Factors that put you at risk of developing trigger finger include:
Oct. 25, 2011
- Repeated gripping. If you routinely grip an item — such as a power tool or musical instrument — for extended periods of time, you may be more prone to developing a trigger finger.
- Certain health problems. You're also at greater risk if you have certain medical conditions, including rheumatoid arthritis, diabetes, hypothyroidism, amyloidosis and certain infections, such as tuberculosis.
- Your sex. Trigger finger is more common in women.
- Anderson BC. Trigger finger (stenosing flexor tenosynovitis). http://www.uptodate.com/home/index.html. Accessed Sept. 7, 2011.
- Trigger finger. American Academy of Orthopaedic Surgeons. http://orthoinfo.aaos.org/topic.cfm?topic=A00024. Accessed Sept. 7, 2011.
- Akhtar S, et al. Management and referral for trigger finger/thumb. British Medical Journal. 2005;331:30.
- Wright PE II. Carpal tunnel, ulnar tunnel, and stenosing tenosynovitis. In: Canale ST, et al. Campbell's Operative Orthopaedics. 11th ed. Philadelphia, Pa.: Mosby Elsevier; 2007. http://www.mdconsult.com/das/book/body/159164477-5/0/1584/566.html?tocnode=55690331&fromURL=566.html#4-u1.0-B978-0-323-03329-9..50076-3--cesec16_4012. Accessed Sept. 14, 2011.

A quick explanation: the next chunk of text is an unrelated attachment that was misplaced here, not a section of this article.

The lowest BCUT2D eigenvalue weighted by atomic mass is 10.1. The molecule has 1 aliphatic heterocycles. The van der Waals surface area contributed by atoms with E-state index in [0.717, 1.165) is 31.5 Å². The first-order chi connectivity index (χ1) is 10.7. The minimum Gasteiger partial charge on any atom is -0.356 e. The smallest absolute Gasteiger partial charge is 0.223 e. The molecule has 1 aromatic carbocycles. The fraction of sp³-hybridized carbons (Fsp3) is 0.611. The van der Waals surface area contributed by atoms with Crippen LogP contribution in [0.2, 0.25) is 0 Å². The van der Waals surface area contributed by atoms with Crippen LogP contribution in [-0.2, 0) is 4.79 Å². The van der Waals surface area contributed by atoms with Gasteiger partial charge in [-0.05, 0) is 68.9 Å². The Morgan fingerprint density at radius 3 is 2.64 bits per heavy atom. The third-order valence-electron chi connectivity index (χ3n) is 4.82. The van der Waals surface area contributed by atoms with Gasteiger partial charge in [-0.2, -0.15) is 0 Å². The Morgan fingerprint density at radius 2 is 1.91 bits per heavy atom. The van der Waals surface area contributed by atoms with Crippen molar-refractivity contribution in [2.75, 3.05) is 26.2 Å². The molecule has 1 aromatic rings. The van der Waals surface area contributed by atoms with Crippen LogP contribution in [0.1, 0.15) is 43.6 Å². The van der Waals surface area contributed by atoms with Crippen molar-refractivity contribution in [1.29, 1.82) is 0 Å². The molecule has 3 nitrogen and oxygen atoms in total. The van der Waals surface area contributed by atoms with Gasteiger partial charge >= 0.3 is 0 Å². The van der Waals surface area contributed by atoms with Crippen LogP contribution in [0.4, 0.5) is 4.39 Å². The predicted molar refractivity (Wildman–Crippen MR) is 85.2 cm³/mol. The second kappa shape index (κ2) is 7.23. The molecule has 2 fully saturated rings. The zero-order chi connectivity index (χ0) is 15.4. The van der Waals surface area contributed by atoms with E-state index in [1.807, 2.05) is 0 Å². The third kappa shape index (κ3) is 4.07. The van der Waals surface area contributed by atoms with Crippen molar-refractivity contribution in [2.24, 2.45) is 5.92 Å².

- Silver JK. Trigger finger. In: Frontera WR, et al. Essentials of Physical Medicine and Rehabilitation: Musculoskeletal Disorders, Pain, and Rehabilitation. 2nd ed. Philadelphia, Pa.: Saunders Elsevier; 2008. http://www.mdconsult.com/das/book/body/159164477-5/0/1678/36.html?tocnode=55147984&fromURL=36.html. Accessed Sept. 7, 2011.
- Peters-Veluthamaningal C, et al. Corticosteroid injection for trigger finger in adults. Cochrane Database of Systematic Reviews. 2009:CD005617. http://www2.cochrane.org/reviews. Accessed Sept. 14, 2011.
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